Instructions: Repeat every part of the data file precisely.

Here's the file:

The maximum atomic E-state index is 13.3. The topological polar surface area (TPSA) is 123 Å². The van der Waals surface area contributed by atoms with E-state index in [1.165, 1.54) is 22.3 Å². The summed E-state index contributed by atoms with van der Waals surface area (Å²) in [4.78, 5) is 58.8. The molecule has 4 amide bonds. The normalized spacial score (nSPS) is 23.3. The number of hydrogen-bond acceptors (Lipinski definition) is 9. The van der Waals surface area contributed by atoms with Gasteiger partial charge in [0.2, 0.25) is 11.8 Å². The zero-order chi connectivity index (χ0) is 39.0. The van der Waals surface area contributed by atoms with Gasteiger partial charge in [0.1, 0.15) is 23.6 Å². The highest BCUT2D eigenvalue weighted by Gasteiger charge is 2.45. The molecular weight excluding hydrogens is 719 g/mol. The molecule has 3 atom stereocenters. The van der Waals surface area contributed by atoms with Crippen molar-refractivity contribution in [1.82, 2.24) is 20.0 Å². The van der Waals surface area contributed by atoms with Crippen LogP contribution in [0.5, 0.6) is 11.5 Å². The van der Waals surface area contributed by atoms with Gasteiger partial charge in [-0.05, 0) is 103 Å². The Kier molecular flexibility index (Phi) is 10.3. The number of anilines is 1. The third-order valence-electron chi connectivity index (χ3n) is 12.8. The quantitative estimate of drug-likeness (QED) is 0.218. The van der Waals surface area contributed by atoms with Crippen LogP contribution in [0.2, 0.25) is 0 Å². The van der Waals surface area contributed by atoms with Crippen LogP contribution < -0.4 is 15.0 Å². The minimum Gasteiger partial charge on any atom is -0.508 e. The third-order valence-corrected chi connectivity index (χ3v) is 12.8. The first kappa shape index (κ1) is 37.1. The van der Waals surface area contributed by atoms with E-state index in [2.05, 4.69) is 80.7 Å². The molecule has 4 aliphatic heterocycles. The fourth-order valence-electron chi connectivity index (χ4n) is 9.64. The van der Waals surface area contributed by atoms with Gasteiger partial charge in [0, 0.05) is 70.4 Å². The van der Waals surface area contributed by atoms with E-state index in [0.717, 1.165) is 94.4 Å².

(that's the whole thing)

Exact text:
The maximum atomic E-state index is 13.3. The topological polar surface area (TPSA) is 123 Å². The van der Waals surface area contributed by atoms with E-state index in [1.165, 1.54) is 22.3 Å². The summed E-state index contributed by atoms with van der Waals surface area (Å²) in [4.78, 5) is 58.8. The molecule has 4 amide bonds. The normalized spacial score (nSPS) is 23.3. The number of hydrogen-bond acceptors (Lipinski definition) is 9. The van der Waals surface area contributed by atoms with Gasteiger partial charge in [0.2, 0.25) is 11.8 Å². The zero-order chi connectivity index (χ0) is 39.0. The van der Waals surface area contributed by atoms with Gasteiger partial charge in [0.1, 0.15) is 23.6 Å². The highest BCUT2D eigenvalue weighted by Gasteiger charge is 2.45. The molecular weight excluding hydrogens is 719 g/mol. The molecule has 3 atom stereocenters. The van der Waals surface area contributed by atoms with Crippen molar-refractivity contribution in [1.82, 2.24) is 20.0 Å². The van der Waals surface area contributed by atoms with Crippen LogP contribution in [0.5, 0.6) is 11.5 Å². The van der Waals surface area contributed by atoms with Gasteiger partial charge in [-0.05, 0) is 103 Å². The Kier molecular flexibility index (Phi) is 10.3. The number of anilines is 1. The third-order valence-electron chi connectivity index (χ3n) is 12.8. The quantitative estimate of drug-likeness (QED) is 0.218. The van der Waals surface area contributed by atoms with Crippen LogP contribution in [0.2, 0.25) is 0 Å². The van der Waals surface area contributed by atoms with Crippen LogP contribution < -0.4 is 15.0 Å². The minimum Gasteiger partial charge on any atom is -0.508 e. The third-order valence-corrected chi connectivity index (χ3v) is 12.8. The first kappa shape index (κ1) is 37.1. The van der Waals surface area contributed by atoms with E-state index in [2.05, 4.69) is 80.7 Å². The molecule has 4 aliphatic heterocycles. The fourth-order valence-electron chi connectivity index (χ4n) is 9.64. The van der Waals surface area contributed by atoms with Gasteiger partial charge in [0, 0.05) is 70.4 Å². The van der Waals surface area contributed by atoms with E-state index in [0.717, 1.165) is 94.4 Å².